Descat said: “I think that the DS partners are all entrepreneurs and they did all take a risk – particularly when you take into account the UK market in particular, with all the macro-economic effects at play. 

“If you ran your business as you had run your Citroen business then you won’t succeed because you won’t get the right approach.

"For a dealer it means finding new ways to market in your market area.

“In Stafford the guys were very creative. They partnered with local restaurants and created relationships that would build value. 

“They would go for a test drive and stop for a coffee in a nice place and come back, so they’ve created local ambassadors like they also did in Edlington, in Northern Ireland.

“Regularly I reward dealers and occasionally people when they have been extremely entrepreneurial. It’s not just dealer
principals it’s the DS expert or the sales manager. 

“They write to me and say ‘I have this idea, what do you think?’ I love it. I know the salesman by his first name, they know me. We do live video chats and its very much like a family. It’s like ‘welcome to the DS family’.”

E-TENSE adoption

Like many brands still targeting volume growth in the challenging times delivered by economic uncertainty and 2020/21 EU CO2 emissions regulations, which dictate €95-per-gram over a 95g/km fleet average emissions limit per car sold, DS Automobiles is pinning its hope of EVs.

Speaking to AM ahead of the Paris launch of the DS 7 Crossback 4x4 E-TENSE plug-in hybrid and DS 3 Crossback E-TENSE EV, Descat said that he hoped the proportion of electrified vehicles sold by DS “could be something above 20%” in 2020.

“We will push E-TENSE because this really is an opportunity to stand out as a new brand, a new cool brand if you like, which is also a responsible brand. It matters to me personally, but it also matters to all of us,” he said.

He sees the DS 7 as an ideal car for a user-chooser business driver, but added: “DS 3 Crossback E-TENSE is more a retail car, I think. 

“The price is roughly £50 more a month than the ICE but then you probably save £50 a month on fuel and that’s not taking into account local regulations such as parking incentives or the congestion charge.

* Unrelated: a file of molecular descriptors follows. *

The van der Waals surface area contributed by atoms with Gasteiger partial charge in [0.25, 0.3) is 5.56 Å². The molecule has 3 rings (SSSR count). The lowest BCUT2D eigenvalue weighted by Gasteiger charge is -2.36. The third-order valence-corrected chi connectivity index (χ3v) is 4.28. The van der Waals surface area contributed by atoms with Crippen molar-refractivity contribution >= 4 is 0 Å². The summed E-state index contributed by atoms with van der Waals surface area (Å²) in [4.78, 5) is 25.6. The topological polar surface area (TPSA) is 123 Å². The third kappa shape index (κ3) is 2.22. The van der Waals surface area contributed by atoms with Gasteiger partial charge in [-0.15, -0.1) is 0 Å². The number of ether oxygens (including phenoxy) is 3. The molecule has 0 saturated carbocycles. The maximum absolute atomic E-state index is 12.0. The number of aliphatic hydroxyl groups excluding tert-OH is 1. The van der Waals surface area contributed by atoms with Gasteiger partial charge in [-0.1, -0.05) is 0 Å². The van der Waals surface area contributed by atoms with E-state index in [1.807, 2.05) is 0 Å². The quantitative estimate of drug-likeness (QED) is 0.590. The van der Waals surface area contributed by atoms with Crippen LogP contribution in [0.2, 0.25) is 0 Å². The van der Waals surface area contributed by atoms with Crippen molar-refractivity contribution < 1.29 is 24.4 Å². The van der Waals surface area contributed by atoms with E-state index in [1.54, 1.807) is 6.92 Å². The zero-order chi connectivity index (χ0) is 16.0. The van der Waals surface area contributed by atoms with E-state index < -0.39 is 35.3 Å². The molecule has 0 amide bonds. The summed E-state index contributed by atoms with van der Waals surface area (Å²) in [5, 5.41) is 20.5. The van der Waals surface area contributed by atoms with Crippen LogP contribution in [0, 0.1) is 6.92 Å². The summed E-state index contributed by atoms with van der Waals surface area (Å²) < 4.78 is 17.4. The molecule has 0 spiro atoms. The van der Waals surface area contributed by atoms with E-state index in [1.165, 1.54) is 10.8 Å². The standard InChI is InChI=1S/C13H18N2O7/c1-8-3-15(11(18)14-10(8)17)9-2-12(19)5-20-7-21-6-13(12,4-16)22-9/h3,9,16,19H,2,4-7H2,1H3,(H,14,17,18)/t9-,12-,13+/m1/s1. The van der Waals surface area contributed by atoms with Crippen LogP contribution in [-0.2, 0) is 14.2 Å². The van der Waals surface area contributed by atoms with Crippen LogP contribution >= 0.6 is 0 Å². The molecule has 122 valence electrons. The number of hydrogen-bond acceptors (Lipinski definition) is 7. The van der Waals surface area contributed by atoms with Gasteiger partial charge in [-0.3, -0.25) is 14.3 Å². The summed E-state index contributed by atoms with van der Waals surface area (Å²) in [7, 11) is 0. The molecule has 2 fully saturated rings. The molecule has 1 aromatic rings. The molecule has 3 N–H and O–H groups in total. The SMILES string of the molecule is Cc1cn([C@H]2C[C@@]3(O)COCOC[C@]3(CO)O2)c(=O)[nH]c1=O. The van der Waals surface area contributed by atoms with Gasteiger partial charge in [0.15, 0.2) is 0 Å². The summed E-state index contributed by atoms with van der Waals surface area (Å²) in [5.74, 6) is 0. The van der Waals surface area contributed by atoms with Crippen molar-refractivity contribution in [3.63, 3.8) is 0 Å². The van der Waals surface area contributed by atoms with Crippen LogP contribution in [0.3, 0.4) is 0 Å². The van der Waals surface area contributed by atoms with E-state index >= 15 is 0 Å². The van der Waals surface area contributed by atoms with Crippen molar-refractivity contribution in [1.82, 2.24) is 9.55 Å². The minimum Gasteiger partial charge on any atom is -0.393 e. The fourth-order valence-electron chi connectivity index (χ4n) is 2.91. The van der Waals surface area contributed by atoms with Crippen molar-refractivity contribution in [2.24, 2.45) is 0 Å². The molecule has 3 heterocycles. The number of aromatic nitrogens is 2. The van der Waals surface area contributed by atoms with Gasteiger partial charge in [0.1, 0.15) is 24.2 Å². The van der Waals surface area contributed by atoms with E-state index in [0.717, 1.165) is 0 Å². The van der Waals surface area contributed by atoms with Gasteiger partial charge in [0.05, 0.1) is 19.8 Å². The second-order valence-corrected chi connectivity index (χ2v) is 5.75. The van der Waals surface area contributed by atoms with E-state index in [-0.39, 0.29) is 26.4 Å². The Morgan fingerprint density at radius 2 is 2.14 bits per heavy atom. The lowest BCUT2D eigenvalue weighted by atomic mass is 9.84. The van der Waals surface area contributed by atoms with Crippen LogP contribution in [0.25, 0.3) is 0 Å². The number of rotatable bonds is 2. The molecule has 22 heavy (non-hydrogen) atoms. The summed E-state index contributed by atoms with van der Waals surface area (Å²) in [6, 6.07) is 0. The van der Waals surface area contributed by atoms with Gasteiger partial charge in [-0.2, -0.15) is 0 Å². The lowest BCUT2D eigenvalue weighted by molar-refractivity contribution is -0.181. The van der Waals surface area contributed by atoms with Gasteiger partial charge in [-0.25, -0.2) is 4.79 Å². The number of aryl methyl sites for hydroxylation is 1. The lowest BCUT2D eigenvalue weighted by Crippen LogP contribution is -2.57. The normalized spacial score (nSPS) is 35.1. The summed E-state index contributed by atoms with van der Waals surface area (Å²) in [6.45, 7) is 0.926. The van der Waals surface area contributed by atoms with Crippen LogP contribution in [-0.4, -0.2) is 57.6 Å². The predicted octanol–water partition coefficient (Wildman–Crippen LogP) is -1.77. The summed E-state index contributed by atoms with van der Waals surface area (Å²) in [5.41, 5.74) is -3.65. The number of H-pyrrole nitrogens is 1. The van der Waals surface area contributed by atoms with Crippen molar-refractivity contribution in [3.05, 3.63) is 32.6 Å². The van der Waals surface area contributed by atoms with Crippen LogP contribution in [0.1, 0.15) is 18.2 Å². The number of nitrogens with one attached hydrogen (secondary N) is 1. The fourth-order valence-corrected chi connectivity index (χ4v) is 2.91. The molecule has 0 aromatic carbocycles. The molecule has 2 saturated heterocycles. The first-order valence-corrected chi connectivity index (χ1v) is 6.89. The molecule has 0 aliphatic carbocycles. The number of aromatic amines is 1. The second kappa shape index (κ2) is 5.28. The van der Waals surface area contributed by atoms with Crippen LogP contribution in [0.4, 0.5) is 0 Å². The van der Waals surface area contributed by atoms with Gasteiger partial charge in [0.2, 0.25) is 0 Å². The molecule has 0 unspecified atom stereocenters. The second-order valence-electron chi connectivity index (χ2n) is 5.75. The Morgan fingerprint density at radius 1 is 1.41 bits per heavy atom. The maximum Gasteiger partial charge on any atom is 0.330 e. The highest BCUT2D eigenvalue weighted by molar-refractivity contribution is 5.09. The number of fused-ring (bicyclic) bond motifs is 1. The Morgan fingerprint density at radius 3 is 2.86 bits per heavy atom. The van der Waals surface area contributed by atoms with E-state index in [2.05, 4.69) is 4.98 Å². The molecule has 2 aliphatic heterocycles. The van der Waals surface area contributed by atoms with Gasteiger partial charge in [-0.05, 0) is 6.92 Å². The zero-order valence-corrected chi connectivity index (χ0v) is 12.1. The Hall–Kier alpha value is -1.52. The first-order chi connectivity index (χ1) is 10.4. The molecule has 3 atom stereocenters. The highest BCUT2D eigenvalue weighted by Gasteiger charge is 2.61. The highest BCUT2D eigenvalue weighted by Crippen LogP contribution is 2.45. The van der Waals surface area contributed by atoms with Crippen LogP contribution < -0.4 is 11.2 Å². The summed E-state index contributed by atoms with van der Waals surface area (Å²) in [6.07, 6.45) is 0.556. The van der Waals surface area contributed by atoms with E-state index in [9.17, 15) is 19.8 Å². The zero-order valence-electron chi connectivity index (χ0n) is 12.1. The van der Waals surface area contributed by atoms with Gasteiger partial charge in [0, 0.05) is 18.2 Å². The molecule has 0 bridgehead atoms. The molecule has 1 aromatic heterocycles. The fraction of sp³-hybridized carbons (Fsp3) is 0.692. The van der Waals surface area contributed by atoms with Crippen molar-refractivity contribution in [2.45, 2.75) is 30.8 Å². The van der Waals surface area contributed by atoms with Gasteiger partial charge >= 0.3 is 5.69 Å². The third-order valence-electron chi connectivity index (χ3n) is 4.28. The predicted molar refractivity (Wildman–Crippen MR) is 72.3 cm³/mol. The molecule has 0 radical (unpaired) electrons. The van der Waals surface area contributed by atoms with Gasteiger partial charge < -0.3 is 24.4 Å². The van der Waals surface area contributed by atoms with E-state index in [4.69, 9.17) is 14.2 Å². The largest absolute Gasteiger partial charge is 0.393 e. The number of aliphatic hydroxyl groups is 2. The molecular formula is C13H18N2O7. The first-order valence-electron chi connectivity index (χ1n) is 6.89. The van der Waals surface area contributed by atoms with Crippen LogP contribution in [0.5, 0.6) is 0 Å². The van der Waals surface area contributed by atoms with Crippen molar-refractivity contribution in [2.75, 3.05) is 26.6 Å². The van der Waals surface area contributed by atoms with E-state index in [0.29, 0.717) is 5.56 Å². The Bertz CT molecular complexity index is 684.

“I was in Brighton the other day and there was this great thing, they had this sheet which they distributed to all car dealers where they compare EV versus petrol and show you all the benefits.

“Local authorities must continue to give clarity on the taxation, which isn’t there right now.”

In order to allow its retailers to share the DS experience, it has created a 24-hour test drive and it wants to continue its positive feedback well into a car’s lifecycle.

It has now developed a DS 35 approved used car programme and its aftersales proposition includes vehicle delivery and collection or a DS courtesy car as a minimum requirement.

Descat wants the brand’s customers to ideally visit their dealership and be served by sales staff all of whom have spent a week in Paris being immersed in the city’s cosmopolitan luxury retail outlets to understand the level of service that DS wants to deliver.

In Paris, the brand showed the assembled journalists how the MyDS smartphone app would also form the gateway to a “privilege club” with restaurant recommendations and exclusive events offered to broaden the lifestyle aspect of the brand.

Descat said: “It’s a competitive market. As an emerging brand we need to compete in the spaces where others are, but deliver in our own way, to trade on our unique appeal.”